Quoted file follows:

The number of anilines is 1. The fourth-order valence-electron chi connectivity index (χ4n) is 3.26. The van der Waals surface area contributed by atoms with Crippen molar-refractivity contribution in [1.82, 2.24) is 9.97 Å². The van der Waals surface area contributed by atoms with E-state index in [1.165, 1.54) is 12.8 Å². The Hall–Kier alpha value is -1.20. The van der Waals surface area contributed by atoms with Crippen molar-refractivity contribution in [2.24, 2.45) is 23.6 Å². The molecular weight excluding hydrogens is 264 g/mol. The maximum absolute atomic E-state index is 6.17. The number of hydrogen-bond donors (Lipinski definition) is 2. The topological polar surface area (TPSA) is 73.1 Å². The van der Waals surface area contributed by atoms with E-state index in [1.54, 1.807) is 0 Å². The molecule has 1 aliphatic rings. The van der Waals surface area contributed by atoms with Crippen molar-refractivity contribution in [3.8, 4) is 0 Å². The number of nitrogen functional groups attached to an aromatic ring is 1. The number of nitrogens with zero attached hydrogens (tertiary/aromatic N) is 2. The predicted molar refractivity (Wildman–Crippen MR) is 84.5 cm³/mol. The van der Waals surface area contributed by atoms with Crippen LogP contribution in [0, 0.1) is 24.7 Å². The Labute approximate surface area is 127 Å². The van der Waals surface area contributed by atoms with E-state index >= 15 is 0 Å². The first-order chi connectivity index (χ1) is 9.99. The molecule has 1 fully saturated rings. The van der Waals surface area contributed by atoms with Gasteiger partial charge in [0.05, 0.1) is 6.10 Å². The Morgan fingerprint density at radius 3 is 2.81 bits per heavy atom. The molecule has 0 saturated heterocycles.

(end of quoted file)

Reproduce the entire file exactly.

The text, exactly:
The number of anilines is 1. The fourth-order valence-electron chi connectivity index (χ4n) is 3.26. The van der Waals surface area contributed by atoms with Crippen molar-refractivity contribution in [1.82, 2.24) is 9.97 Å². The van der Waals surface area contributed by atoms with E-state index in [1.165, 1.54) is 12.8 Å². The Hall–Kier alpha value is -1.20. The van der Waals surface area contributed by atoms with Crippen molar-refractivity contribution in [2.24, 2.45) is 23.6 Å². The molecular weight excluding hydrogens is 264 g/mol. The maximum absolute atomic E-state index is 6.17. The number of hydrogen-bond donors (Lipinski definition) is 2. The topological polar surface area (TPSA) is 73.1 Å². The van der Waals surface area contributed by atoms with E-state index in [1.54, 1.807) is 0 Å². The molecule has 1 aliphatic rings. The van der Waals surface area contributed by atoms with Crippen molar-refractivity contribution in [3.8, 4) is 0 Å². The number of nitrogen functional groups attached to an aromatic ring is 1. The number of nitrogens with zero attached hydrogens (tertiary/aromatic N) is 2. The predicted molar refractivity (Wildman–Crippen MR) is 84.5 cm³/mol. The van der Waals surface area contributed by atoms with Crippen LogP contribution in [0, 0.1) is 24.7 Å². The Labute approximate surface area is 127 Å². The van der Waals surface area contributed by atoms with E-state index >= 15 is 0 Å². The first-order chi connectivity index (χ1) is 9.99. The molecule has 1 fully saturated rings. The van der Waals surface area contributed by atoms with Gasteiger partial charge in [0.05, 0.1) is 6.10 Å². The Morgan fingerprint density at radius 3 is 2.81 bits per heavy atom. The molecule has 0 saturated heterocycles.